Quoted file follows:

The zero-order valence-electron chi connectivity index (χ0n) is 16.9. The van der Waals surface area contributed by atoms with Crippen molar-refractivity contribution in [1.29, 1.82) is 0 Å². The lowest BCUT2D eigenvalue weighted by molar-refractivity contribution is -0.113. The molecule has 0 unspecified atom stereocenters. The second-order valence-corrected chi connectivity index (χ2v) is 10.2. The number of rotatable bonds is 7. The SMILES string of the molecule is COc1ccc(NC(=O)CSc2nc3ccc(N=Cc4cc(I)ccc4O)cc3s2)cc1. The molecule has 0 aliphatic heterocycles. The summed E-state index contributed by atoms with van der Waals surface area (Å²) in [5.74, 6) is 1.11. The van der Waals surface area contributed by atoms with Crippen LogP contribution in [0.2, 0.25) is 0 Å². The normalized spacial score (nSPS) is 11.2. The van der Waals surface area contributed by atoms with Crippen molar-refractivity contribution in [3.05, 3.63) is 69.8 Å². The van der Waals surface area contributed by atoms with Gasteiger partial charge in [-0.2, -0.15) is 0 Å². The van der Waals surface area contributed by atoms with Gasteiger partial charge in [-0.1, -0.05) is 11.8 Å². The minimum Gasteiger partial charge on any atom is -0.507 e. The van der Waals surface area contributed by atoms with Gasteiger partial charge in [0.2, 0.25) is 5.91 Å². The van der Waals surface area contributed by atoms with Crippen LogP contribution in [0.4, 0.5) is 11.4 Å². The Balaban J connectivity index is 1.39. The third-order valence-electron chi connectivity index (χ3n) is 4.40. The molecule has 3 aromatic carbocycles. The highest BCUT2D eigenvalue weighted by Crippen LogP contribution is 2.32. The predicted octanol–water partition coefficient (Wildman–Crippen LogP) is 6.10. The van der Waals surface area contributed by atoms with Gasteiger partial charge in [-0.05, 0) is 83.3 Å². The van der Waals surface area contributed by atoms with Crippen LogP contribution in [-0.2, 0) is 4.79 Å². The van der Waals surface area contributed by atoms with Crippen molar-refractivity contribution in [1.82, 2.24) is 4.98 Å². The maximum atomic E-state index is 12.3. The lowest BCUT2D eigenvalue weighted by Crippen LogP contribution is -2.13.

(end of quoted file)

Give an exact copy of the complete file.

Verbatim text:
The zero-order valence-electron chi connectivity index (χ0n) is 16.9. The van der Waals surface area contributed by atoms with Crippen molar-refractivity contribution in [1.29, 1.82) is 0 Å². The lowest BCUT2D eigenvalue weighted by molar-refractivity contribution is -0.113. The molecule has 0 unspecified atom stereocenters. The second-order valence-corrected chi connectivity index (χ2v) is 10.2. The number of rotatable bonds is 7. The SMILES string of the molecule is COc1ccc(NC(=O)CSc2nc3ccc(N=Cc4cc(I)ccc4O)cc3s2)cc1. The molecule has 0 aliphatic heterocycles. The summed E-state index contributed by atoms with van der Waals surface area (Å²) in [5.74, 6) is 1.11. The van der Waals surface area contributed by atoms with Crippen LogP contribution in [0.2, 0.25) is 0 Å². The normalized spacial score (nSPS) is 11.2. The van der Waals surface area contributed by atoms with Crippen molar-refractivity contribution in [3.05, 3.63) is 69.8 Å². The van der Waals surface area contributed by atoms with Gasteiger partial charge in [-0.2, -0.15) is 0 Å². The van der Waals surface area contributed by atoms with Gasteiger partial charge in [-0.1, -0.05) is 11.8 Å². The minimum Gasteiger partial charge on any atom is -0.507 e. The van der Waals surface area contributed by atoms with Gasteiger partial charge in [0.2, 0.25) is 5.91 Å². The van der Waals surface area contributed by atoms with Crippen LogP contribution in [0.4, 0.5) is 11.4 Å². The Balaban J connectivity index is 1.39. The third-order valence-electron chi connectivity index (χ3n) is 4.40. The molecule has 3 aromatic carbocycles. The highest BCUT2D eigenvalue weighted by Crippen LogP contribution is 2.32. The predicted octanol–water partition coefficient (Wildman–Crippen LogP) is 6.10. The van der Waals surface area contributed by atoms with Gasteiger partial charge in [-0.05, 0) is 83.3 Å². The van der Waals surface area contributed by atoms with Crippen LogP contribution in [-0.2, 0) is 4.79 Å². The van der Waals surface area contributed by atoms with Crippen molar-refractivity contribution in [1.82, 2.24) is 4.98 Å². The maximum atomic E-state index is 12.3. The lowest BCUT2D eigenvalue weighted by Crippen LogP contribution is -2.13.